Natural History on the Big Screen: How To Survive A Plague
|Image credit: How To Survive a Plague Film|
Faced with their own mortality, an improbable group of mostly HIV-positive young men and women broke the mold as radical warriors taking on Washington and the medical establishment. How To Survive A Plague is the story of how activism and innovation turned AIDS from a death sentence into a manageable condition. Despite having no scientific training, these self-made activists infiltrated the pharmaceutical industry and helped identify promising new drugs, moving them from experimental trials to patients in record time. With unfettered access to a treasure trove of never-before-seen archival footage from the 1980s and '90s, filmmaker David France puts the viewer smack in the middle of the controversial actions, the heated meetings, the heartbreaking failures, and the exultant breakthroughs of heroes in the making.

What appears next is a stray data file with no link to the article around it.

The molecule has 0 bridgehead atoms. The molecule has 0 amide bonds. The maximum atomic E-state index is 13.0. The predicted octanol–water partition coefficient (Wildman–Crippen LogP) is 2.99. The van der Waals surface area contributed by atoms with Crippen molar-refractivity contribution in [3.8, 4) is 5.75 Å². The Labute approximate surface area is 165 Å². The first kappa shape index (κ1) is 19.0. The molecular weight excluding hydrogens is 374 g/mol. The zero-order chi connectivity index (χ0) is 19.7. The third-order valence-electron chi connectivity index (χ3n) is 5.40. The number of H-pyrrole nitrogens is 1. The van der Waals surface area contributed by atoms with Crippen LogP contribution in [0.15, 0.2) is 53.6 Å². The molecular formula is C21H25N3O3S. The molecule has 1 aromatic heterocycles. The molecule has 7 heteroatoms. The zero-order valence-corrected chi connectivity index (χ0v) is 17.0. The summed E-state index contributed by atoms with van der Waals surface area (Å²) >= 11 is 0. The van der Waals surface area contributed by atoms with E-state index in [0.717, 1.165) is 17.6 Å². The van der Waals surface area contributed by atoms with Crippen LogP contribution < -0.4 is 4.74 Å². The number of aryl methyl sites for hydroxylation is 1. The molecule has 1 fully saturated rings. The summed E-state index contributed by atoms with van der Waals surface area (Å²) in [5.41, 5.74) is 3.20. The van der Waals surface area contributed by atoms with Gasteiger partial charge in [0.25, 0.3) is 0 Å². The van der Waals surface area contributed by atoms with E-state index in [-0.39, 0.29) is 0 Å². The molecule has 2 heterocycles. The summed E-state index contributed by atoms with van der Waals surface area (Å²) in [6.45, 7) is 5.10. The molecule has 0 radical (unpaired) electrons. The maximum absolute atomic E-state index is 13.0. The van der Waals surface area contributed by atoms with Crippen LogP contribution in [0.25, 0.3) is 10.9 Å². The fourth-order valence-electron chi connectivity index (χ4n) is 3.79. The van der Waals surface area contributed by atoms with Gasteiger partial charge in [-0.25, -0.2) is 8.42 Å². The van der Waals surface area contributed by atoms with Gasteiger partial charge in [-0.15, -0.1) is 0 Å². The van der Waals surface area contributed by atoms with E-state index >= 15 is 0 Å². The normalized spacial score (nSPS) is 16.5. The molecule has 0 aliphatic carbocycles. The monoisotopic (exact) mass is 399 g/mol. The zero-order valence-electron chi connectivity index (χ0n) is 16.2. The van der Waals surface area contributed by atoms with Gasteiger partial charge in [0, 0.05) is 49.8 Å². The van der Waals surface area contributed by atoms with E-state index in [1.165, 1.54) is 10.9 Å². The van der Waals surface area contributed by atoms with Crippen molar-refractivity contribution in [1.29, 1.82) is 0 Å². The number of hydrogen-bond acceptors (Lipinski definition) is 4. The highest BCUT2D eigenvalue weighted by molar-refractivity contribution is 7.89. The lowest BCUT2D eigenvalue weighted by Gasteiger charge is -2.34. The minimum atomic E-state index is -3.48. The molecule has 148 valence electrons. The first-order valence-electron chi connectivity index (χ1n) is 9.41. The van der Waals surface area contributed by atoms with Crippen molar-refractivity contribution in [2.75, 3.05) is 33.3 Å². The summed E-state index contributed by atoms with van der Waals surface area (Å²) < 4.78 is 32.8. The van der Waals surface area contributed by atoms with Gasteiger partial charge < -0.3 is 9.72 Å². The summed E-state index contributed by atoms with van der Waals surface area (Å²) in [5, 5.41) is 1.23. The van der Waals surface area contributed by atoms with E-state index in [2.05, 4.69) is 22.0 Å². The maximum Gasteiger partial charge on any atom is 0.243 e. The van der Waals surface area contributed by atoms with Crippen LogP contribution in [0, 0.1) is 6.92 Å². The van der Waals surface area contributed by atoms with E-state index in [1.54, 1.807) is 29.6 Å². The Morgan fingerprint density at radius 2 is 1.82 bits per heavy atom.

After the film, Maiken Scott, host of WHYY’s science show The Pulse will moderate a discussion focused on the current state of the HIV/AIDS pandemic locally, nationally, internationally and within the nonhuman primates that are the wildlife reservoir of the virus.
This film is one of a series of programs on viral epidemics that began in wildlife and jumped to humans.
Peter Staley, AIDS activist
Anthony S. Fauci, M.D., Immunologist, Director, National Institute of Allergy and Infectious Diseases
Vanessa M. Hirsch, D.V.M, D.Sc., National Institute of Allergy and Infectious Diseases
Juan Carlos Loubriel, Whitman-Walker Health
This program is offered as part of the Natural History on the Big Screen series which introduces audiences to some of the latest environmental films that address the relationship humans have with the planet.